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In 1995, Gregory Maguire wrote a "Wizard of Oz" prequel, "Wicked: The Life and Times of the Wicked Witch of the West." The novel was then turned into one of the most popular Broadway musicals of all time, "Wicked."
The novel and musical are told from the point of view of the Wicked Witch of the West and follow her untold story along with her unlikely friend, Glinda the Good, before Dorothy arrives in Oz. The plot tells the substantial moments in Elphaba's life that made her become "wicked."
Idina Menzel starred as Elphaba and Kristen Chenoweth played Glinda the Good when the musical debuted on Broadway in 2003. The original production won three Tony Awards, including one for Menzel for Best Actress, and the cast's album won a Grammy award.
"Wicked works because it has something Broadway musicals, so addicted to facetiousness and camp, have largely given up on: a story that adults can take seriously," Richard Zoglin of Time magazine said in a review of the musical after it debuted.
The musical was so popular that it earned back its $14 million investment in just 14 months, a feat that can take other shows years to accomplish. The show started a national tour in 2005 and has since had a series of international productions, as well.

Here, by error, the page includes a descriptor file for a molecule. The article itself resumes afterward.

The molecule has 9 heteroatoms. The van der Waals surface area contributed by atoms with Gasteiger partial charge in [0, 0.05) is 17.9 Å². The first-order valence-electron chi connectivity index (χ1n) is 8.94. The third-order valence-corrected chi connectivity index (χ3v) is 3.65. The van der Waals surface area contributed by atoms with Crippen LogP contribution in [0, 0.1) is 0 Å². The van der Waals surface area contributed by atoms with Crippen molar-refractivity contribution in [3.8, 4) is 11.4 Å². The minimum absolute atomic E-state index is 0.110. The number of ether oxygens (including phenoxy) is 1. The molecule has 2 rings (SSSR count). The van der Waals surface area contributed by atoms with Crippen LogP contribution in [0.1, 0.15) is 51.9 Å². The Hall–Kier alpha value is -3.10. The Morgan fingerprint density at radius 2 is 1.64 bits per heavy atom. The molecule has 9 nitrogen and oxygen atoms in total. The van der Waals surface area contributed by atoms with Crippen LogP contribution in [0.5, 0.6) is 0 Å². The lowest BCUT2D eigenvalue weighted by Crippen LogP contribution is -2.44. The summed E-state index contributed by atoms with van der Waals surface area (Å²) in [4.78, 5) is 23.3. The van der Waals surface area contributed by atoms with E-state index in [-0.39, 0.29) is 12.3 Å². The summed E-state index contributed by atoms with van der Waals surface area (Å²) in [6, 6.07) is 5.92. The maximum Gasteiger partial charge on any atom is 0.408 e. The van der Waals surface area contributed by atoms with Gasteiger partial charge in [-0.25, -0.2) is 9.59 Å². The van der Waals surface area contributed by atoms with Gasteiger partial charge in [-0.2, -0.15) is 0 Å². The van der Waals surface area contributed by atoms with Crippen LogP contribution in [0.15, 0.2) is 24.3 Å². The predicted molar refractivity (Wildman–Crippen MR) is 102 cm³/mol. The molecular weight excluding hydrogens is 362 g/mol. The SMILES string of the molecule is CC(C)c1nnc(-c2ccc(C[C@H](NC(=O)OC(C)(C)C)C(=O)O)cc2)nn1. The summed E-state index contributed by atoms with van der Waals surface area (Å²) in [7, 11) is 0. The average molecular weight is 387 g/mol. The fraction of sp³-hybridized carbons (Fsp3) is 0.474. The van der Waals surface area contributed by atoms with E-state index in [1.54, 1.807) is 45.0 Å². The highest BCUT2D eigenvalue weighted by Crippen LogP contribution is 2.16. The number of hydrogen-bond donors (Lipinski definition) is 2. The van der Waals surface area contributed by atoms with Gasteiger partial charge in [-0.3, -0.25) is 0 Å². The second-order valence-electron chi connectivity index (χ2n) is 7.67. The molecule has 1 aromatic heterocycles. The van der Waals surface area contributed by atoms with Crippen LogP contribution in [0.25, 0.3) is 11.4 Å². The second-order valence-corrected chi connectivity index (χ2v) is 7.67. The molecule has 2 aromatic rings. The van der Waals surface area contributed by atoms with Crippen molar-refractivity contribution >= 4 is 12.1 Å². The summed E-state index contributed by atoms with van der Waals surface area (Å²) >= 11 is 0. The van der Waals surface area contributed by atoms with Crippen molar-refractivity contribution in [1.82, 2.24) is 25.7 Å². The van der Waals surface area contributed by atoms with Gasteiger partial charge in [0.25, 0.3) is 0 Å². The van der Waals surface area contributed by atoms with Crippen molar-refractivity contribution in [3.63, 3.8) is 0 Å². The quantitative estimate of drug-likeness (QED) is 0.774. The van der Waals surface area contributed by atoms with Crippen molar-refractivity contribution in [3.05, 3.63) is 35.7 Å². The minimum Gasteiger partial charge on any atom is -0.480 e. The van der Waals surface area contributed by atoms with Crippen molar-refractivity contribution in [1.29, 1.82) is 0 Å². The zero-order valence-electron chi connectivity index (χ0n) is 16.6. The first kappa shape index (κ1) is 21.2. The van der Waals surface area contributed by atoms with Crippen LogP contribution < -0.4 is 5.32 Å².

The last week of 2012, "Wicked" set a new Broadway record for the highest one-week gross, with a box office take of $2,947,172.
"It holds a lot of themes that are important to us as humans. It's about acceptance, it's about friendship, and it's about forgiveness, more than anything, and love," Chenoweth told Gay Star News. "They're all the most important things in life. I think whether you're a truck driver or a gay man or woman or a child or an elderly, I just think it reaches the masses. It's also an unlikely friendship, and I think the real love story is between the women. We hadn't seen it before, and that's why it's resonates."
The musical is reportedly following in the footsteps of other Broadway musicals "Mamma Mia," "Hairspray" and "The Phantom of the Opera," and in the works to be made into a film.
"I feel thrilled, I want that movie to be made. I want more people who can't afford a Broadway ticket to go and see the story. It depends on how it's done obviously, as I want it to be done great," Chenoweth said. "People always say, well wouldn't you play Glinda? You know, it's been 10 years since I played that role. If they keep on at this pace I'll be playing Madame Morrible. They should hurry up!"